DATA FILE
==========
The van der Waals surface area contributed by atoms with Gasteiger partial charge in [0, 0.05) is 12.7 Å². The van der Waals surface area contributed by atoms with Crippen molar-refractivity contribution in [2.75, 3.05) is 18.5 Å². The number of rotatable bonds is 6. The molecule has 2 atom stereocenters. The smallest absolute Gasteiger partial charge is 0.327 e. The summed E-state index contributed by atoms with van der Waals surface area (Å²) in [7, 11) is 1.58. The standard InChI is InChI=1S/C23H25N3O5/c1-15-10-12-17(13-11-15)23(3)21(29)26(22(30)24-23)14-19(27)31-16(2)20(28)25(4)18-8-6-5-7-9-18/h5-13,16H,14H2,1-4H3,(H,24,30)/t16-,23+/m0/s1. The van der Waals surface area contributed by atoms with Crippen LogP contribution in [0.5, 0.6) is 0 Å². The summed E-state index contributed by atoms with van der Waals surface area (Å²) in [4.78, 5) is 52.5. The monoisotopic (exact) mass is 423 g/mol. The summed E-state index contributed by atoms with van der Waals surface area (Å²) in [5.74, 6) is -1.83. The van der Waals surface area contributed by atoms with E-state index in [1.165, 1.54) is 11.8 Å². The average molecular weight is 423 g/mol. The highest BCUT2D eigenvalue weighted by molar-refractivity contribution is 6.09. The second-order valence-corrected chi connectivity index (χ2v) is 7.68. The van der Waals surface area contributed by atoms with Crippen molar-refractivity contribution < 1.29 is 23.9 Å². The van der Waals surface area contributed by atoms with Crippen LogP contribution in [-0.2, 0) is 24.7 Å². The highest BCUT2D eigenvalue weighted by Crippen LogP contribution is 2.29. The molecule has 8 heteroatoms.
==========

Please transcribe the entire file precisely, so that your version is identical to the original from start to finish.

The van der Waals surface area contributed by atoms with Gasteiger partial charge in [0, 0.05) is 12.7 Å². The van der Waals surface area contributed by atoms with Crippen molar-refractivity contribution in [2.75, 3.05) is 18.5 Å². The number of rotatable bonds is 6. The molecule has 2 atom stereocenters. The smallest absolute Gasteiger partial charge is 0.327 e. The summed E-state index contributed by atoms with van der Waals surface area (Å²) in [7, 11) is 1.58. The standard InChI is InChI=1S/C23H25N3O5/c1-15-10-12-17(13-11-15)23(3)21(29)26(22(30)24-23)14-19(27)31-16(2)20(28)25(4)18-8-6-5-7-9-18/h5-13,16H,14H2,1-4H3,(H,24,30)/t16-,23+/m0/s1. The van der Waals surface area contributed by atoms with Crippen LogP contribution in [0.5, 0.6) is 0 Å². The summed E-state index contributed by atoms with van der Waals surface area (Å²) in [4.78, 5) is 52.5. The monoisotopic (exact) mass is 423 g/mol. The summed E-state index contributed by atoms with van der Waals surface area (Å²) in [5.74, 6) is -1.83. The van der Waals surface area contributed by atoms with E-state index in [1.165, 1.54) is 11.8 Å². The average molecular weight is 423 g/mol. The highest BCUT2D eigenvalue weighted by molar-refractivity contribution is 6.09. The second-order valence-corrected chi connectivity index (χ2v) is 7.68. The van der Waals surface area contributed by atoms with Crippen molar-refractivity contribution < 1.29 is 23.9 Å². The van der Waals surface area contributed by atoms with Crippen LogP contribution in [-0.2, 0) is 24.7 Å². The highest BCUT2D eigenvalue weighted by Crippen LogP contribution is 2.29. The molecule has 8 heteroatoms.